ubikcan

March 16, 2010

It’s unusual to see this

Filed under: Uncategorized — ubikcan @ 6:38 pm

point made, so credit where it’s due:

Lindsay Beyerstein describes a potential new tool for criminal investigators, “traces of bacterial DNA [that] can be used to link people to objects they’ve touched.”

The technology isn’t ready for prime time yet. So far, the method has only proved 70% to 90% accurate. Much more testing will have to be done before this kind of evidence gets anywhere near a courtroom.

I certainly hope more testing is done, because this seems like a technology that comes fully loaded with the possibility of serious mathematical errors. For example, suppose I find a dead body, a murder weapon, and on the weapon traces of bacterial DNA. Then I pluck a random person off the streets of Washington DC and the bacteria on his finger matches according to a test that’s 90 percent reliable.

To see why this doesn’t mean what it might seem, click here (and notice that improving the test doesn’t change the issue all that much).

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2 Comments »

  1. The issue is epistemological, not empirical. Nobody is saying that this test could, or should, be considered proof beyond a reasonable doubt in court–even if the technology improves a great deal. In a way, DNA evidence has spoiled the general because it invites the false assumption that every valid forensic tool definitively picks out a single individual.

    Most forensic evidence is neither perfectly sensitive nor perfectly specific. Any given test result can be explained away, but if a test is part of a mutually supporting network of forensic and other evidence, it can contribute to establishing the burden of proof.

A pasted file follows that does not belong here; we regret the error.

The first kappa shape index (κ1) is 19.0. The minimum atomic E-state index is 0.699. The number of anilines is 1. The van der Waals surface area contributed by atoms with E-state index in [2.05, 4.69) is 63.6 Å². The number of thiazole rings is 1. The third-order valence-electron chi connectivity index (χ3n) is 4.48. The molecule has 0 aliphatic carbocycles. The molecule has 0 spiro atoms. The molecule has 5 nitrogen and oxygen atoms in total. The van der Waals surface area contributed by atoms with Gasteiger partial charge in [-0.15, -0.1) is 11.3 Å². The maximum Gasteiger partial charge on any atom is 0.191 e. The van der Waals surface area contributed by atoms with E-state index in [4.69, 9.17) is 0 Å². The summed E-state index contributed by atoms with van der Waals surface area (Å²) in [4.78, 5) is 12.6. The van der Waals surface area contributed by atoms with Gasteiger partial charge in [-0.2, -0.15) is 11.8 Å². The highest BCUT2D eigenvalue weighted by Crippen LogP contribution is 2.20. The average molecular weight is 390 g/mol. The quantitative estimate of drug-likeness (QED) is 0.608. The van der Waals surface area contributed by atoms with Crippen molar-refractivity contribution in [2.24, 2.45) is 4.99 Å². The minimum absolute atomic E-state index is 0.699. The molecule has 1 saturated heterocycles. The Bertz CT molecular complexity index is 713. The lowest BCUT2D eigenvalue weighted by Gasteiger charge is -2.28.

Blood type evidence is not considered dispositive on its own, but it is still useful within certain bounds.

    Comment by Lindsay Beyerstein — March 16, 2010 @ 10:16 pm

  2. Thanks for the comment. You are probably right that this test cannot be used on its own in court beyond a reasonable doubt.

    Here’s the mathematician John Allen Paulos, writing in his column a few years ago on false positives:

    “Even if the probability that the purported terrorist profile is accurate were an astonishing 99 percent (if someone has terrorist ties, the profile will pick him or her out 99 percent of the time, and, for ease of computation, if someone does not have such ties, the profile will pick him or her out only 1 percent of the time), most of the hits would be false positives.

    For illustration, let’s further assume that one out of a million American residents has terrorist ties — that’s approximately 300 people — and the profile will pick out 99 percent, or 297 of them. Great. But what of the approximately 300 million innocent Americans? The profile will also pick out 1 percent of them, “only” 3 million false positives, innocent people who will be caught up in a Kafkaesque dragnet. ”

    More here.

    Comment by ubikcan — March 17, 2010 @ 8:07 am


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